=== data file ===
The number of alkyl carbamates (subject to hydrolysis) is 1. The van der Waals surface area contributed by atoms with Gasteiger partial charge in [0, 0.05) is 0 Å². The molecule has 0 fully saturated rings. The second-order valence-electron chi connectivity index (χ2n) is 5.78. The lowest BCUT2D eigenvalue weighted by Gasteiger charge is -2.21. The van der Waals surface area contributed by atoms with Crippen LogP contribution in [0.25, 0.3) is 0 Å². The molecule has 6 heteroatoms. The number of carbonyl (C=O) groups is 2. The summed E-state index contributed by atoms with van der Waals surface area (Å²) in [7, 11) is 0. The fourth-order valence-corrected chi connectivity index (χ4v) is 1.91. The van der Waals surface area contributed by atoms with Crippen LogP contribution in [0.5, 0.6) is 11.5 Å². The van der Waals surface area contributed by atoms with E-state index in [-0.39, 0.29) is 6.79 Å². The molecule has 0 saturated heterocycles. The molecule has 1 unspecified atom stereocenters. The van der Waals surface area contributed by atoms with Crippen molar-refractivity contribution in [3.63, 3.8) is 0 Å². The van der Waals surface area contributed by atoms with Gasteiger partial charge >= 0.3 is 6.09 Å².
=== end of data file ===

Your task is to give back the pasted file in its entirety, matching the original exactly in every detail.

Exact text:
The number of alkyl carbamates (subject to hydrolysis) is 1. The van der Waals surface area contributed by atoms with Gasteiger partial charge in [0, 0.05) is 0 Å². The molecule has 0 fully saturated rings. The second-order valence-electron chi connectivity index (χ2n) is 5.78. The lowest BCUT2D eigenvalue weighted by Gasteiger charge is -2.21. The van der Waals surface area contributed by atoms with Crippen LogP contribution in [0.25, 0.3) is 0 Å². The molecule has 6 heteroatoms. The number of carbonyl (C=O) groups is 2. The summed E-state index contributed by atoms with van der Waals surface area (Å²) in [7, 11) is 0. The fourth-order valence-corrected chi connectivity index (χ4v) is 1.91. The van der Waals surface area contributed by atoms with Crippen LogP contribution in [0.5, 0.6) is 11.5 Å². The van der Waals surface area contributed by atoms with E-state index in [-0.39, 0.29) is 6.79 Å². The molecule has 0 saturated heterocycles. The molecule has 1 unspecified atom stereocenters. The van der Waals surface area contributed by atoms with Crippen molar-refractivity contribution in [3.63, 3.8) is 0 Å². The van der Waals surface area contributed by atoms with Gasteiger partial charge >= 0.3 is 6.09 Å².